A severe tropical cyclone battering the Pacific Islands with winds of up to 225km/hr is likely to bring strong winds and heavy rain to New Zealand.

Cyclone Vania damaged buildings and brought down trees in Vanuatu's Port Villa yesterday and is expected to cause further damage when it hits New Caledonia today.

Islands off the coast of the country are on high alert and residents are preparing to be buffeted in the nation's capital Noumea.

Weatherwatch.co.nz head weather analyst Philip Duncan says the storm has grown from Category 1 to a Category 3 strength and is now generating sustained winds of 120km/hr and gusts of up to 225km/hr,

Two reliable computer models are showing it is set to strike New Zealand on Tuesday next week, causing possible flooding and wind damage, he says.

"We've seen what can happen with these storms before. There are very few places in New Zealand that would have sustained winds at that speed.

"It's likely to just be heavy rain and strong winds. But the potential is definitely there for a stronger storm."

Mr Duncan says the cyclone is likely to intensify to Category 4 level after it hits New Caledonia, then start to die down as it heads toward New Zealand.

The worst case scenario would it making a "direct hit" on the north of the country, causing damage to Northland, the Bay of Plenty, Coromandel and the East Cape, he says.

He is comparing to Cyclone Drena, which caused widespread damage to buildings and infrastructure on the Coromandel in 1997.

"It's following quite a similar path to Drena and the future track by most models appears to point at Vania moving down our western coastline before crossing over the North Island, just like Drena. If this happens it will mean more rain for those dry regions".

MetService weather ambassador Bob McDavitt says the cyclone is likely to bring wind and rain to New Zealand between Tuesday and Thursday.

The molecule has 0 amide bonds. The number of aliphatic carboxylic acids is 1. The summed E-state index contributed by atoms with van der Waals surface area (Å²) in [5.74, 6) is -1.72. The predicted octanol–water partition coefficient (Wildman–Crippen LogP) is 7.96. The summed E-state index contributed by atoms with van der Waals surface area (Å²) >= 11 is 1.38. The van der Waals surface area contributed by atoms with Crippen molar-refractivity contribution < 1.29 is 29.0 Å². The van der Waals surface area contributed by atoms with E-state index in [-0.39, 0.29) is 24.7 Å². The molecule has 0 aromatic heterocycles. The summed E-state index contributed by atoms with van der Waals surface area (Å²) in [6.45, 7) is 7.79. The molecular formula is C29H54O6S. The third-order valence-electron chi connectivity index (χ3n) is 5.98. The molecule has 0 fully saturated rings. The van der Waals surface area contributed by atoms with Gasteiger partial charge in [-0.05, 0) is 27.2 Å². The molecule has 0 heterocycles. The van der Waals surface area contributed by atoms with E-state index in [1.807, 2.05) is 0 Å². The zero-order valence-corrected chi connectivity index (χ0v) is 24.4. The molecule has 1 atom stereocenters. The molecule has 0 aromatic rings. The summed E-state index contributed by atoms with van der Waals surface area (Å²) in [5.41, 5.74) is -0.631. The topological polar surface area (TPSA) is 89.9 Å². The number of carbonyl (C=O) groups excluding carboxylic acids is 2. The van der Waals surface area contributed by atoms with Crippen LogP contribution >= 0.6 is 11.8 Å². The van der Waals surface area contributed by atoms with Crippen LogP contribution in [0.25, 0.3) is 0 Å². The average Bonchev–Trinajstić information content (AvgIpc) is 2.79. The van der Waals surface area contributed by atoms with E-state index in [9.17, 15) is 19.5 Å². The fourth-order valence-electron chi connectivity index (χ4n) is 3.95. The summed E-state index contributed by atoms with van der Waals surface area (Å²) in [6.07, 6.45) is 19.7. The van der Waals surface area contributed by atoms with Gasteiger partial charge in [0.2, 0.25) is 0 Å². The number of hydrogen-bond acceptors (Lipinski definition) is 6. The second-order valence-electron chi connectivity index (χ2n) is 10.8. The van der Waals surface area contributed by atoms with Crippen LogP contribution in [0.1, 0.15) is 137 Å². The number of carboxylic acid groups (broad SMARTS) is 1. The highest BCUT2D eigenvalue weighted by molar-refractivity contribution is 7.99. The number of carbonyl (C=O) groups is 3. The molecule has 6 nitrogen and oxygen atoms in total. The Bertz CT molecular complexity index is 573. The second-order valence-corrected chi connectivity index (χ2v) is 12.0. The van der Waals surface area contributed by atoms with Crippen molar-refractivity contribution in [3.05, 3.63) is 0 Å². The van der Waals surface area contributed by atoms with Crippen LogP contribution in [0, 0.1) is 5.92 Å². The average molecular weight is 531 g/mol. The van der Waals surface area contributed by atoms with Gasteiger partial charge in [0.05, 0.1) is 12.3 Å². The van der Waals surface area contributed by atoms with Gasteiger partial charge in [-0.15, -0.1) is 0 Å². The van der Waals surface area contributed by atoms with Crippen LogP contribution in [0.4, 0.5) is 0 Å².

He is urging holidaymakers to be cautious as they head away.

"People planning outdoor activities or travel around the North Island are advised at this stage that they may need to take this into account and should check weather updates regularly next week."

Cruise liner battles heavy seas

More than 1000 New Zealanders aboard new Auckland-based cruise liner Pacific Pearl were caught in strong winds and heavy seas caused by Cyclone Vania.

P&O Cruises spokesman David Jones says passengers experienced the adverse weather near Vanuatu.

Those conditions died down significantly as they approached their current berth at Port Villa, he says.

"The ship is doing well. I want to reassure - our message is that all is well with our ships."

The Pacific Pearl has a capacity of 1900 passengers and most on board are New Zealanders, Mr Jones says.

Three other P&O cruise liners are also in the area affected by the cyclone.

The Pacific Sun is docked at Luganville in Vanuatu after experiencing heavy seas, the Pacific Jewel is on its way to Champagne Bay the Pacific Dawn is on its way back to Australia.

All four P&O Cruises ships are now out of danger, says Mr Jones.

"Our ships were well away from the worst of the weather and they're now out of the cylone's path.